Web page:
Apie Kyudo

delfi.lt straipsnis apie kyudo

(lietuviškai bus vėliau)

Kyudo.pngKyudo, the Way of the Bow, differs most conspicuously from western archery in its use of the asymmetrical Japanese bow (about 2.20 meters long), without any sight device or arrow rest, its costume, which has developed from that of the Samurai warrior, and the ceremonial order of the shooting process.
It is estimated that there are approximately half a million practitioners (AKA kyudoka) of kyudo today.

Kyudo is the perhaps the oldest of Japan's traditional martial arts. The bow has been used in Japan since prehistoric times. From the fourth to the ninth century, the close contact and exchange of ideas between China and Japan had a strong influence on Japanese archery; particularly the Confucian belief that a person's true character could be seen in the refinement of their archery. Over hundreds of years, archery was further shaped by Shinto traditions and Zen Buddhist philosophies, as well as by the practical requirements of warriors. Court nobles concentrated on ceremonial archery while the samurai class emphasized kyujutsu, the martial technique of using the bow in actual warfare.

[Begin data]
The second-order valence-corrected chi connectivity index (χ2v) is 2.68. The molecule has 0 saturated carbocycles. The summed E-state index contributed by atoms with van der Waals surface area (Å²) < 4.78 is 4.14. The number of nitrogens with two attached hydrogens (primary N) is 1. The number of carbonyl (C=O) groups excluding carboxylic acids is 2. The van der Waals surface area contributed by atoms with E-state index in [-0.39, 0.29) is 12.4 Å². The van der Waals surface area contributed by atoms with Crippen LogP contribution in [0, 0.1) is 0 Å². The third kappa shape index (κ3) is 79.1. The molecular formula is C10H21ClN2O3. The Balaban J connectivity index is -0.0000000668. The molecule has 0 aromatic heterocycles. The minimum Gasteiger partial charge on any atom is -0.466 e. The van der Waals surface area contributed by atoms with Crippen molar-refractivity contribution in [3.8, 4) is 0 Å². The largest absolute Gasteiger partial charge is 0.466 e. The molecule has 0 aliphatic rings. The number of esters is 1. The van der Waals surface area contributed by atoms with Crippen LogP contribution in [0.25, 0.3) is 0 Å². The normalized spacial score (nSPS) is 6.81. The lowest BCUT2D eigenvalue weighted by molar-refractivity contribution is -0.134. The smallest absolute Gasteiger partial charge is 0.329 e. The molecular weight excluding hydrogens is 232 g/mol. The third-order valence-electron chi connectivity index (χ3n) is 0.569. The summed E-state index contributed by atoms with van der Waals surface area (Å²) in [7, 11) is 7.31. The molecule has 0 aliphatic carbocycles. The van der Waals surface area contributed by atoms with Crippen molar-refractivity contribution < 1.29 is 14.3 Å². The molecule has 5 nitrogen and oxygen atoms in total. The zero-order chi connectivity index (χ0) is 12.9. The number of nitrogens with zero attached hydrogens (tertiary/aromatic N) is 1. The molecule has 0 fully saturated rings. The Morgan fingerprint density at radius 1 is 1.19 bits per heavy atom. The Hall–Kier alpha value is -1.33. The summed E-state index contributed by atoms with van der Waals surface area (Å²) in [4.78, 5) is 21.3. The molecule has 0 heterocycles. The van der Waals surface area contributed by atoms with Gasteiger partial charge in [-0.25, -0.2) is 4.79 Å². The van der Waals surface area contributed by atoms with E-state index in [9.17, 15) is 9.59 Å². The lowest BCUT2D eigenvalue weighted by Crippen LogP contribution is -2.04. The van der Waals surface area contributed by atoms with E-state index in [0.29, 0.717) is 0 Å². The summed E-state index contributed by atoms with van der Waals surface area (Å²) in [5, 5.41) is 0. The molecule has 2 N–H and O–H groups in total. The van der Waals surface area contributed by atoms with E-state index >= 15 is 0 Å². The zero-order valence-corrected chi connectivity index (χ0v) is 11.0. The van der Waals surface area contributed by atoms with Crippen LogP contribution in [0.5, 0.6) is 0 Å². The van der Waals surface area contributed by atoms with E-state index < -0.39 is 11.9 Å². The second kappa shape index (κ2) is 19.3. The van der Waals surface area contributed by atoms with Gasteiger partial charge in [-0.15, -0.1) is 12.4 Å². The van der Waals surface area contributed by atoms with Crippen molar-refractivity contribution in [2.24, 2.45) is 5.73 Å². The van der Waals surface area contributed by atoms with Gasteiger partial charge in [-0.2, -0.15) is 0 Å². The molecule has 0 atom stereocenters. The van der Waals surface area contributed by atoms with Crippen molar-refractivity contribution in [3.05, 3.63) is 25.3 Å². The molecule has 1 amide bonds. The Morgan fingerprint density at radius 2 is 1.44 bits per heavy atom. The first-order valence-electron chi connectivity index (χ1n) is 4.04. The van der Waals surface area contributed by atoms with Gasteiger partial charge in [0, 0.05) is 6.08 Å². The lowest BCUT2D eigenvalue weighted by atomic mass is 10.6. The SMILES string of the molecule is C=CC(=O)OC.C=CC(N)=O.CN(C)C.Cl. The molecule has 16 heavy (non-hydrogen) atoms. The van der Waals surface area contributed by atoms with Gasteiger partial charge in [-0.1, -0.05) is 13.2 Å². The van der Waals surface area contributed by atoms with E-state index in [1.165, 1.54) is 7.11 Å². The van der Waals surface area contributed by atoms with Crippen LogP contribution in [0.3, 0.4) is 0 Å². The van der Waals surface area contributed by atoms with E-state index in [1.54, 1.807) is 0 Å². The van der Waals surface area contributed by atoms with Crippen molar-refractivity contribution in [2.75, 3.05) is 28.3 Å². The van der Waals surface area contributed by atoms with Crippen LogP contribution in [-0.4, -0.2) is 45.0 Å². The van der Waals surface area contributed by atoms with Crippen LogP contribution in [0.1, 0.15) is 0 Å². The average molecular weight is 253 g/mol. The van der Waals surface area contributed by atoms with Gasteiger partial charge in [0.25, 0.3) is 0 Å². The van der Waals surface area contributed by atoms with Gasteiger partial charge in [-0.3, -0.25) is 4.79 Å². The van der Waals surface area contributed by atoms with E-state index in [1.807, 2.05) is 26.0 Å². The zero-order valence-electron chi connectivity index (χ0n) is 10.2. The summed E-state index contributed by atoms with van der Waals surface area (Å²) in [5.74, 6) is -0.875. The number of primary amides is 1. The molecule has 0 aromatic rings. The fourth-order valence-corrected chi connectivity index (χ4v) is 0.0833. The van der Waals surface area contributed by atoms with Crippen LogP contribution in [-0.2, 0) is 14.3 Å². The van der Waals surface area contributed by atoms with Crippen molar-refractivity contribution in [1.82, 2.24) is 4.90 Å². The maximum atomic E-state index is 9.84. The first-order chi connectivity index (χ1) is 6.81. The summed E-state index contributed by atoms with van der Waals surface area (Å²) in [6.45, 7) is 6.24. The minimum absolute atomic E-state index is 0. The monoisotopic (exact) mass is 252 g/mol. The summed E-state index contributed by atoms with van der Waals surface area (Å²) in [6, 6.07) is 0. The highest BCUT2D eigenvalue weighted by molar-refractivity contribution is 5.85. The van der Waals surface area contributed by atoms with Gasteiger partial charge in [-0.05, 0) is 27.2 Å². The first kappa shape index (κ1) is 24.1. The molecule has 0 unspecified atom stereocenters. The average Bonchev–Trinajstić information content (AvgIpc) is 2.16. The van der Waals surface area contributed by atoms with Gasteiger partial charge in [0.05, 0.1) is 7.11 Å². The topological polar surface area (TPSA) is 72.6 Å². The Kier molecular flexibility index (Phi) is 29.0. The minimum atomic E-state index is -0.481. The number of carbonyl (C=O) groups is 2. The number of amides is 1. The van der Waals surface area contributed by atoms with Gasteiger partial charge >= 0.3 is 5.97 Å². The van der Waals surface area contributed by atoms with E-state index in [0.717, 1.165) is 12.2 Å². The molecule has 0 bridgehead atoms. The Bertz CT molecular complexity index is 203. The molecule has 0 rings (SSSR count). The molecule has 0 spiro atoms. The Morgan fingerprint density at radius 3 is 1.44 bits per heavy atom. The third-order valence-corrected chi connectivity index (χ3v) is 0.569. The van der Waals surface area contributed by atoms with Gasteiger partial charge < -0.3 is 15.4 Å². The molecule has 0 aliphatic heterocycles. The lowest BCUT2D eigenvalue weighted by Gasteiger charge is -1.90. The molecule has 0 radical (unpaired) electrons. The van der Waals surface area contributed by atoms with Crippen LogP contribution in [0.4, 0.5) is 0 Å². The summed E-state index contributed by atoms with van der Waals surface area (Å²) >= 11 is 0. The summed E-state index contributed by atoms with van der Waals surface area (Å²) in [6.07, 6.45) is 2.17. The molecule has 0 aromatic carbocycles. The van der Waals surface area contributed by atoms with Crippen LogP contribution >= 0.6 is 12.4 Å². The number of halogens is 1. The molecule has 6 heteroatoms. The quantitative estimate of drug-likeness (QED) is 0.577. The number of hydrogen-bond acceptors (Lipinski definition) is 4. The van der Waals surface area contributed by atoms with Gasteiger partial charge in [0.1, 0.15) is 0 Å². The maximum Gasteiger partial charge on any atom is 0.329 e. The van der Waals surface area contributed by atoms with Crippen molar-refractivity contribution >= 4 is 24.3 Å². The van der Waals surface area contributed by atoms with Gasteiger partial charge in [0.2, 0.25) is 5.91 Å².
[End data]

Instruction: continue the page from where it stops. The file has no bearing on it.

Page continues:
It is hard to frame Kyudo in normal categories. Without being just a type of sport it has a sporty component, without being a religion it has a spiritual component, and thus it is a physical discipline with an important mental and emotional component.

Kyudo is practiced in many different schools, some of which descend from military shooting and others that descend from ceremonial or contemplative practice. Therefore, the emphasis is different. Some emphasize aesthetics and others efficiency. Contemplative schools teach the form as a meditation in action. In certain schools, to shoot correctly will result inevitably in hitting the desired target. For this a phrase seisha hitchu, "true shooting, certain hitting", is used.

According to the Nippon Kyudo Federation the supreme goal of kyudo is the state of shin-zen-bi, roughly "truth-goodness-beauty", which can be approximated as: when archers shoot correctly (i.e. truthfully) with virtuous spirit and attitude toward all persons and all things which relate to kyudo (i.e. with goodness), beautiful shooting is realized naturally.

The key to understanding kyudo is to keep an open mind and realize that any style of kyudo you see or practice is but a small part of a greater whole, and that each style has its own history and philosophical underpinnings which make them all equally interesting and important.
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(photos from Kameo Shigeyasu and The White Rose Kyudojo)